Friday, March 6, 2020

One Final Lesson -- Part 3/6

Previous Installments:
One Final Lesson -- Part 1
One Final Lesson -- Part 2

Mistress Evelyn and Balthan wove through the crowded streets with such dexterity that I struggled to keep up, let alone follow their conversation. The dwarf's presence invigorated Mistress Evelyn, and she seemed younger than when she first arrived at our farm some hours ago.

"I don't know what happened to him," Mistress Evelyn was saying as we reached the bridge to the Mage District. "He used to always be out there in the field, working tirelessly to protect the weakest and most vulnerable."

"Give a man a little power and ye'll see what he's made of," Balthan replied. "Judging by his vestments he's not that high up in the Church hierarchy."

 "I just thought that he'd avoided the disease that afflicts the rest of the Stormwind nobility."

"There aren't that many that do, Evelyn. If those nobles aren't careful, someone's gonna chop 'em down to size. Look at Ironforge; there be just enough Dark Iron sympathizers out there to cause real trouble for the Bronzebeards, in spite o' all Thaurissan did. The Stormwind nobility is givin' some bad apples an excuse out there to rob the tavern, so to speak, and nobody has their watchful eye on the cask."

"Ah, Balthan, I've missed your way with words." Evelyn paused on the bridge to hug the dwarf, who looked embarrassed.

"I've missed ye, too, Evelyn. Where've ye been? I was hoping to see ye when I was last in Theramore."

"Retired. I was caught up in the Third War when I was visiting home and he came there, but aside from that I've taught quite a few of the children in eastern Elwynn and Lakeshire over the years. I wanted no more part in fighting caused by pride and stupidity."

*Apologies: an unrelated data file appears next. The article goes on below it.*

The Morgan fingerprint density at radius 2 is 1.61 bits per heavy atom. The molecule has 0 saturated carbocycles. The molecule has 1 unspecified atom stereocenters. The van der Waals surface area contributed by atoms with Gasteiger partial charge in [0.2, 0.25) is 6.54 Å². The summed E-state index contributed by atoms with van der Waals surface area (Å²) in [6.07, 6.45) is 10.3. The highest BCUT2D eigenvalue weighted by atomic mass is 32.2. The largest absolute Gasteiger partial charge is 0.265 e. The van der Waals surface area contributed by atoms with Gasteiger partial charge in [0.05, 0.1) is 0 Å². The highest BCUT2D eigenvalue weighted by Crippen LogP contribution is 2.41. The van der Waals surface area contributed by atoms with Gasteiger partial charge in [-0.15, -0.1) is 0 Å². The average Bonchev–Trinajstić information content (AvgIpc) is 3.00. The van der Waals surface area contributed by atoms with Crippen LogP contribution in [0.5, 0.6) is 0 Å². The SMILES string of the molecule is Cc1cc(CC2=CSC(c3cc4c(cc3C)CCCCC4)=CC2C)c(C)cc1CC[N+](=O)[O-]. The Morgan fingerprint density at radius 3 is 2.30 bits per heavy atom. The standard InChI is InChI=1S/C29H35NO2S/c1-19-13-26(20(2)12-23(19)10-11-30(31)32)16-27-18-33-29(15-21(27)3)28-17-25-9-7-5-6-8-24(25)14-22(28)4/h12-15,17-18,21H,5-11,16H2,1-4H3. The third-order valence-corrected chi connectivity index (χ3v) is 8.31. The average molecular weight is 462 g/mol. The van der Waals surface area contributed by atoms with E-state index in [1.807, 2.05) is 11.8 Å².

The dwarf nodded. "Can't as say as I blame ye on that."

"So, I've been teaching all I can to try to rectify the 'stupidity' part. And also keep in touch with Daryn and Mona."

I felt there was an insult in there somewhere, but I wasn't exactly sure.

"How've they been?" Balthan asked.

"Really good, particularly given how things played out at the end. Daryn is still a bit bitter, but Mona has always been a hard read. This business might cause real problems for her."

"Speakin' o' stupidity," Balthan said, snapping his fingers, "I've been daft. I know someone who can help us out. She manages to get herself in all sorts o' trouble bein' in places she ain't supposed to, but she said she was gonna be here for another few weeks."

"Balthan, I've seen your so-called 'friends' before. How do I know she's reliable?"

"Reliable enough for me to trust her with running a message up to a friend in Southshore from Booty Bay. When I got here, I went to the Pig 'n Whistle, and sure enough the reply was waiting for me." Balthan turned back in the direction of the central part of Stormwind. "Lemme leave her a note and she'll catch up with us."

As the dwarf disappeared out of sight, Mistress Evelyn shook her head. "Some of Balthan's friends tend to be drunkards and boasters, so I'm not counting on any extra help. But thank the Light that he showed up at the right time."

"I thought he said he went to the Cathedral right after arriving," I replied.

Evelyn snorted. "To Balthan, visiting a tavern first doesn't count."

I felt it prudent to change the subject. "What was that about a disease, Mistress Evelyn?" I asked. "We don't get much news from Stormwind at the farm."

Evelyn looked at me with a carefully neutral expression on her face. "What Balthan and I were talking about was arrogance, Cardwyn. It comes in all shapes and sizes, and it afflicts the powerful and the weak. And I've seen firsthand the damage it can do."

I nodded. I've heard Dad rail against the Stormwind nobles long enough.

"Any apprentice of mine had better learn to beware of arrogance, because it can get its tendrils into you before you realize what's happened."

"I understand."